To get to Bibury, you will have to travel 12 miles from the Kemble train station. You will have to change trains several times from Paddington to get through the 80-mile journey. If you want to take the bus, you will have to get off at Cirencester which is still a good seven-mile journey from Banbury. Unfortunately, there is no direct public transportation from London to this quaint old village. This is probably why it was able to retain much of its Old World beauty.
Molokai in Hawaii
Technically speaking, there are several small villages in Molokai. When last surveyed, though, the island only had about 8,000 residents, so it’s basically just one community. This village is very pretty because it is home to Hawaii’s longest running fringing reef. It is also home to the world’s highest sea cliffs so expect nothing short of magnificent panoramic views.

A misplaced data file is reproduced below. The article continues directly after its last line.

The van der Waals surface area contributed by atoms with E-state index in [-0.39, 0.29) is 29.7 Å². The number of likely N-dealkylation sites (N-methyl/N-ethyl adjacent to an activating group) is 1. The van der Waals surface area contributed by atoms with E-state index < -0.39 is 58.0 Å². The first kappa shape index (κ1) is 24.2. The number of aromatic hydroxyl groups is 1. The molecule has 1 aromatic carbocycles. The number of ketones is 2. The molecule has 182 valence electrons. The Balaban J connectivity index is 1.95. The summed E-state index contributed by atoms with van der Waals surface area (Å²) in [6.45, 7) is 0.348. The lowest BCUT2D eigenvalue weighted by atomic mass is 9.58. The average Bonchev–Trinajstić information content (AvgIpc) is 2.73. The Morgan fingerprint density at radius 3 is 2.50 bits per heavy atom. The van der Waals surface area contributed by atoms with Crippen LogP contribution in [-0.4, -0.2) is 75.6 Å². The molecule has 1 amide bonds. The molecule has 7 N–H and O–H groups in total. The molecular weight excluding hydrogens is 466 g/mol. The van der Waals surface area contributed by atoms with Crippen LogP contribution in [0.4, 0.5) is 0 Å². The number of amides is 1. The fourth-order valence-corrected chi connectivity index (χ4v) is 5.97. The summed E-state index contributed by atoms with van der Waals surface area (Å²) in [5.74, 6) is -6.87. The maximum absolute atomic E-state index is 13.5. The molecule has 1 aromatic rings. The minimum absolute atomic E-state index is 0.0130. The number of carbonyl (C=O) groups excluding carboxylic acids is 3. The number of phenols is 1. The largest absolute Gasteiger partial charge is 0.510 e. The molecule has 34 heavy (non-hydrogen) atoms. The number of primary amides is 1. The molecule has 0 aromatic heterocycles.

Unlike the rest of Hawaii, which has become more cosmopolitan, Molokai has retained its rustic charm. You can’t see stoplights anywhere in the island probably because there are very few cars. Those who do have cars also have friendly dispositions so there are almost no road accidents. It is also illegal to build buildings here taller than a coconut tree so you can be sure you will see enough of that clear blue sky. Check out the 12th century style churches, and the Kalaupapa National Park. Take a stroll along its three-mile long beach to go from point A to point B in this island.
Madison in Georgia